3 years ago

Unique structural features of the AIPL1-FKBP domain that support prenyl lipid binding and underlie protein malfunction in blindness [Biochemistry]

Unique structural features of the AIPL1-FKBP domain that support prenyl lipid binding and underlie protein malfunction in blindness [Biochemistry]
Lokesh Gakhar, Nikolai O. Artemyev, Ravi P. Yadav, Liping Yu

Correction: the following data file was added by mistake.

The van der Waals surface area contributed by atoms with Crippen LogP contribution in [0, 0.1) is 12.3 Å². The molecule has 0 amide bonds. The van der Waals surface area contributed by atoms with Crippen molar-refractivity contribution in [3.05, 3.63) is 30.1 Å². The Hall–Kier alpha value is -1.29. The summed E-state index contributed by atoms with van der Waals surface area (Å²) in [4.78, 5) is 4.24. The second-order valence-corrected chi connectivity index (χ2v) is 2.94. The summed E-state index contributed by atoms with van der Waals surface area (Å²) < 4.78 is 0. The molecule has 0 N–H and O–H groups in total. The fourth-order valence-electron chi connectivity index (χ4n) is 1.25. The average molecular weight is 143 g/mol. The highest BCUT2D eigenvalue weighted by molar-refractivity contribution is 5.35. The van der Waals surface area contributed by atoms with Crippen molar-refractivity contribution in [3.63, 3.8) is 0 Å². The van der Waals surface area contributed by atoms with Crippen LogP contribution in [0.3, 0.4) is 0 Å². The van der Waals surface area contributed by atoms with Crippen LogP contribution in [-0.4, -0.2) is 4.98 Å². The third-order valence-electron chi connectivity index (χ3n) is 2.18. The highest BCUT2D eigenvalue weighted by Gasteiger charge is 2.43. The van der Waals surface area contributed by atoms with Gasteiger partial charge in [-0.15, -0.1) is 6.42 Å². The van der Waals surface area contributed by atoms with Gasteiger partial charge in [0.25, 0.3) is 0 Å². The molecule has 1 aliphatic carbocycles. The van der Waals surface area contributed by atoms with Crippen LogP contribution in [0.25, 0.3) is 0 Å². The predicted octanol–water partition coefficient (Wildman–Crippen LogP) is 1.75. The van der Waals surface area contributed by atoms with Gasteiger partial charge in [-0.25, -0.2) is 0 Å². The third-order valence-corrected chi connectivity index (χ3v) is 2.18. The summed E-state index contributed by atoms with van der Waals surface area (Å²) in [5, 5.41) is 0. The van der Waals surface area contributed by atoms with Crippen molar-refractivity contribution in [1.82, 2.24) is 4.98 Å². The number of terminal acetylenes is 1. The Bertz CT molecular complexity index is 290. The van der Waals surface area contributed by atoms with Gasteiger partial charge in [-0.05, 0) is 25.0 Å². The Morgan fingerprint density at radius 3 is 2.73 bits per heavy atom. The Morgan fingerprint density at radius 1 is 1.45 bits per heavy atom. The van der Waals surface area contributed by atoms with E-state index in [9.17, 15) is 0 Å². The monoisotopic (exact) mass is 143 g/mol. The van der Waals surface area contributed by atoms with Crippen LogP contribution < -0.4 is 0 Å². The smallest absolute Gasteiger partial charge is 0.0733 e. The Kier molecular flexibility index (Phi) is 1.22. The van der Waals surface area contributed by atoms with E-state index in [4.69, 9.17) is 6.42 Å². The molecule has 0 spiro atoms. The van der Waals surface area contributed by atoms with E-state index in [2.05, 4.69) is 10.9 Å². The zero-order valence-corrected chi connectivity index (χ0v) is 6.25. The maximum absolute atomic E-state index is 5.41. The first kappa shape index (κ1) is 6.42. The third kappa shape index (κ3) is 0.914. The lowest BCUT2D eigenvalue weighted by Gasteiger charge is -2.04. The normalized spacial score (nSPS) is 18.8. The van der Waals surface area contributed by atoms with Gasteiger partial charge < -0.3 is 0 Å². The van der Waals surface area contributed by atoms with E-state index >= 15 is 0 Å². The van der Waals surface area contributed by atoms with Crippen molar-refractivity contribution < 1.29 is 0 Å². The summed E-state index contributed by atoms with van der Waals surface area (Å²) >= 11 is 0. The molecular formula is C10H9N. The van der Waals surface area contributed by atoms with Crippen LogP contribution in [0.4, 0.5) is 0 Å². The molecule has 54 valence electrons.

FKBP-domain proteins (FKBPs) are pivotal modulators of cellular signaling, protein folding, and gene transcription. Aryl hydrocarbon receptor-interacting protein-like 1 (AIPL1) is a distinctive member of the FKBP superfamily in terms of its biochemical properties, and it plays an important biological role as a chaperone of phosphodiesterase 6 (PDE6), an effector enzyme of the visual transduction cascade. Malfunction of mutant AIPL1 proteins triggers a severe form of Leber congenital amaurosis and leads to blindness. The mechanism underlying the chaperone activity of AIPL1 is largely unknown, but involves the binding of isoprenyl groups on PDE6 to the FKBP domain of AIPL1. We solved the crystal structures of the AIPL1–FKBP domain and its pathogenic mutant V71F, both in the apo form and in complex with isoprenyl moieties. These structures reveal a module for lipid binding that is unparalleled within the FKBP superfamily. The prenyl binding is enabled by a unique “loop-out” conformation of the β4-α1 loop and a conformational “flip-out” switch of the key W72 residue. A second major conformation of apo AIPL1–FKBP was identified by NMR studies. This conformation, wherein W72 flips into the ligand-binding pocket and renders the protein incapable of prenyl binding, is supported by molecular dynamics simulations and appears to underlie the pathogenicity of the V71F mutant. Our findings offer critical insights into the mechanisms that underlie AIPL1 function in health and disease, and highlight the structural and functional diversity of the FKBPs.

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